From peaceful campaigning to military tactics, the fight for womens' right to vote lasted many years, finally culminating in the Representation of the People Act (1918).
After the outbreak of war in 1914, women played an increasingly important role in the war effort. An estimated 2 million women took on jobs normally carried out by men, taking the number of women in total employment from 24% in July 1914 to 37% by November 1918. As a result the perception of women drastically changed.
In addition to this, only 58% of the adult population was eligible to vote before 1918. Interestingly, voting law stated that only men who had been resident in the country for 12 months prior to a general election were entitled to vote. This effectively disenfranchised a large number of troops who had been serving overseas in the war.
The combination of the communist revolution in Russia, the rise of the Labour Party and continued suffragette activity convinced a majority of politicians that the current voting system needed to be overhauled if a socialist revolution was to be avoided back home.
The changes they proposed would widen the vote to all adult males over 21 and all women over 30, providing they were married to a property owner. Although 8.5 million women met these criteria, it only represented 40% of the total population of women in the UK. In addition to this, men in the armed forces could vote from the age of 19.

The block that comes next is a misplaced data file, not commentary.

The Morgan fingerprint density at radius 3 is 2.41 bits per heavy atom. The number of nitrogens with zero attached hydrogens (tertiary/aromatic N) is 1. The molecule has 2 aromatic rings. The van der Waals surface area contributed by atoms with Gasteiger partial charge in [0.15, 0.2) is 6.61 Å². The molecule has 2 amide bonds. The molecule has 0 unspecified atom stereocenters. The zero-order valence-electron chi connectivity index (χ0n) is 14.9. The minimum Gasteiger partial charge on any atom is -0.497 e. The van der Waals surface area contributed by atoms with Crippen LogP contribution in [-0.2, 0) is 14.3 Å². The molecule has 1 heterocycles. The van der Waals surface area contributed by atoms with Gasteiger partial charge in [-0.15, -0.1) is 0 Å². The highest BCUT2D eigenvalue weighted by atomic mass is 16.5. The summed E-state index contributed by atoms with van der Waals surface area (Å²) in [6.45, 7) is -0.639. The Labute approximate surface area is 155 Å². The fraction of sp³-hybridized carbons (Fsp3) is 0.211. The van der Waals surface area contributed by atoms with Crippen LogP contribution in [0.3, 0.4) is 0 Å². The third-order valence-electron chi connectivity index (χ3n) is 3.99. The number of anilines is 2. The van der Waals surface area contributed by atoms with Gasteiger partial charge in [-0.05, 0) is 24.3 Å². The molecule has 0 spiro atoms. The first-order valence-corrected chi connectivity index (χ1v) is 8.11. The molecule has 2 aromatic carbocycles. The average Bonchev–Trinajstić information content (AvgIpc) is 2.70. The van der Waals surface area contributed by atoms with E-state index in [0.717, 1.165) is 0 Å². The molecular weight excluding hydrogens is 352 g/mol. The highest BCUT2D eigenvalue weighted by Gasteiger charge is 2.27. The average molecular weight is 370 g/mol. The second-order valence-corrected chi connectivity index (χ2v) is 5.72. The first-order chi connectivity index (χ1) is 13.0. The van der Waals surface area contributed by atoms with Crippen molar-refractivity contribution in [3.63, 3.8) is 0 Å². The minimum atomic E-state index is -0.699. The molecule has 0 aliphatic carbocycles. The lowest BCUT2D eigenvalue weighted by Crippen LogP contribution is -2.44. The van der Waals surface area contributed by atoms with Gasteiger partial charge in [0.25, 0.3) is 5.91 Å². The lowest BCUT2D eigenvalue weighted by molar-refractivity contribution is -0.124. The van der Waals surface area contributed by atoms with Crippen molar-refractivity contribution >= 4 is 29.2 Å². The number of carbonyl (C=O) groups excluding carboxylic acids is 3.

On 19 June 1917 the bill for the Representation of the People was passed by 385 votes to 55 in the House of Commons. It received a trickier time in the House of Lords, but was still passed by 134 to 71 votes. It received Royal assent on 6 February 1918.
The Representation of the People Act increased the electorate from 8 to 21 million, yet a huge gulf remained between women and men. It took another 10 years for women over 21 to be given the same voting rights as men (1928 Equal Franchise Act), and a further 41 years until it was lowered to 18 (Representation of the People Act 1969).